Gimmie an albino mini-mini, please!
Gimme an albino mini-mini!
So, my friend sped past an intersection and got caught by a camera. A couple days later, he found a letter enclosed with a picture of his license plate and a fine for $545. Being the smartass he is, he snapped a photo of $545 in cash and sent it back. A couple days pass and he receives another letter. Enclosed is a sole picture of a pair of handcuffs. Needless to say, he paid the $545.
Gimme an albino mini-mini!
Sorry for the length, but I hope you find it amusing and interesting (and new).
Is There a Santa Claus: An Engineer’s Perspective
There are approximately two billion children (persons under 18) in the world.
However, since Santa does not visit children of Muslim, Hindu, Jewish or Buddhist (except maybe in Japan) religions, this reduces the workload for Christmas night to 15% of the total (or 378 million according to Population Reference Bureau). At an average (census) rate of 3.5 children per household, that comes to 108 million homes, presuming that there is at least one good child in each.
Santa has about 31 hours of Christmas to work with, thanks to different time zones and the rotation of the earth, assuming he travels East to West (which seems logical).
This works out to 967.7 visits per second.
This is to say that for each Christian household with a good child, Santa has around 1/1000th of a second to park the sleigh, hop out, jump down the chimney, fill the stockings, distribute the remaining presents under the tree, eat whatever snacks have been left for him, get back up the chimney, jump into the sleigh and get onto the next house.
Assuming that each of these 108 million stops is evenly distributed around the earth (which of course, we know to be false, but will accept for the purpose of our calculations), we are now talking about 0.78 miles per household; a total trip of 75.5 million miles, not counting bathroom stops or breaks. This means Santa’s sleigh is moving at 650 miles per second – 3,000 times the speed of sound. For purposes of comparison, the fastest man-made vehicle, the Ulysses space probe, moves at a poky 27.4 miles per second, and a conventional reindeer can run (at best) 15 miles an hour.
The payload of the sleigh adds another interesting element.
Assuming that each child gets nothing more than a medium sized Lego set (two pounds), the sleigh is carrying over 500 thousand tons, not counting Santa himself.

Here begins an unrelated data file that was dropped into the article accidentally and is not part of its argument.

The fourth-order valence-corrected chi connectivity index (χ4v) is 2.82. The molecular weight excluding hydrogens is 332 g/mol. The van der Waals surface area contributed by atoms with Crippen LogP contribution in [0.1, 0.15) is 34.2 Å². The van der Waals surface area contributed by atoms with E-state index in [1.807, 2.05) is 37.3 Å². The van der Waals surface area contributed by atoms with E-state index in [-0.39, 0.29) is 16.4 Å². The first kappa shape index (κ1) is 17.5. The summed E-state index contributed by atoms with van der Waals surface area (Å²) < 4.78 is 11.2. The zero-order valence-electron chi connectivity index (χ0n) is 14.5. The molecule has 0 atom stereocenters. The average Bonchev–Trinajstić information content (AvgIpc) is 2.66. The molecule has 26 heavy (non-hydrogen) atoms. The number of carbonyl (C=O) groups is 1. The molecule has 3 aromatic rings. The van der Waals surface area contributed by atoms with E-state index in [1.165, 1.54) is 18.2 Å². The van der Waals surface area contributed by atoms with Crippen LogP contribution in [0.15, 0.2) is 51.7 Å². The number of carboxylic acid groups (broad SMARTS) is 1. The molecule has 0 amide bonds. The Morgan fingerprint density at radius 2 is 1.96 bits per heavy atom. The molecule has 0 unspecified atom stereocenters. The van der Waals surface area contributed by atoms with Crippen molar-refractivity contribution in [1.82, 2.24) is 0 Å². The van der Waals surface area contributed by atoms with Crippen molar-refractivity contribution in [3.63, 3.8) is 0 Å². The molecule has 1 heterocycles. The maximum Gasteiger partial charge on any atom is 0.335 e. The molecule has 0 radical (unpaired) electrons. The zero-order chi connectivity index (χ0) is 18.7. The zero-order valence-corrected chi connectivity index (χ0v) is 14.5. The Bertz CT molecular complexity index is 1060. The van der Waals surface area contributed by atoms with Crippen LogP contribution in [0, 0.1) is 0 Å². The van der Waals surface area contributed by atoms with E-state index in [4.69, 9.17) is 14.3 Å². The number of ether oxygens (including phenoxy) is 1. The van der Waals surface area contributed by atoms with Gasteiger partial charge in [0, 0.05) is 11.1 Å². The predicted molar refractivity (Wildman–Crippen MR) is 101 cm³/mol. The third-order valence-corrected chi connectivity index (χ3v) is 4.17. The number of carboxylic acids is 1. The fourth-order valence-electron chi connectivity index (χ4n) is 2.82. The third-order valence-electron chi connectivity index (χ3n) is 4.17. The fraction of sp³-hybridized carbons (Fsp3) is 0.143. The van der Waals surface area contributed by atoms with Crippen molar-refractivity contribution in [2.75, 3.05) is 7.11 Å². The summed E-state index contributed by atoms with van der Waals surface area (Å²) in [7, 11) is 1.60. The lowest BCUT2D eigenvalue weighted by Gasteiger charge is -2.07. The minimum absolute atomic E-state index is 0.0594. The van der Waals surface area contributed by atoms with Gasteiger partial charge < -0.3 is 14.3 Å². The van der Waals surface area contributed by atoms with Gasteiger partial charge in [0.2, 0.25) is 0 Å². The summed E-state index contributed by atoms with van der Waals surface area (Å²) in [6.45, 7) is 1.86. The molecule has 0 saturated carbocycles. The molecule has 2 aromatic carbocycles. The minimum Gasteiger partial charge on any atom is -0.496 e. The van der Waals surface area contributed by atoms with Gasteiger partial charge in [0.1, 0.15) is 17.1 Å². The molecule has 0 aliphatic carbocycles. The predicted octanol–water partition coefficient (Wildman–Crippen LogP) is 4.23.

On land, a conventional reindeer can pull no more than 300 pounds. Even granting that the flying reindeer could pull ten times the normal amount, the job can’t be done with eight or even nine of them – Santa would need 360,000 of them. This increases the payload, not counting the weight of the sleigh, another 54,000 tons, or roughly seven times the weight of the Queen Elizabeth II (the ship, not the monarch). 600,000 tons travelling at 650 miles per second creates enormous air resistance – this would heat up the reindeer in the same fashion as a spacecraft re-entering the earth’s atmosphere. The lead pair of reindeer would absorb 14.3 quintillion joules of energy per second each. In short, they would burst into flames almost instantaneously, exposing the reindeer behind them and creating deafening sonic booms in their wake. The entire reindeer team would be vaporised within 4.26 thousandths of a second, or right about the time Santa reached the fifth house on his trip.
Not that it matters, however, since Santa, as a result of accelerating from a dead stop to 650 m.p.s. in 0.001 seconds, would be subjected to acceleration forces of 17,500 g’s. A 250 pound Santa (which seems ludicrously thin) would be pinned to the back of the sleigh by 4,315,015 pounds of force, instantly crushing his bones and organs and reducing him to a quivering blob of pink goo.
Therefore, if Santa did exist, he’s dead now.
PS: I also saw this photo online and thought it fitted the description of "albino mini-mini" rather well:
Article located here.
According to Wikipedia, they grow to be around 14-16 cm long (excluding the 15-20 cm tail), so even a full sized one is pretty small. There's a huge (3072x2048 pixels) photo of one on Wikipedia, which looks about life-sized on my monitor.
Sorry for going off topic...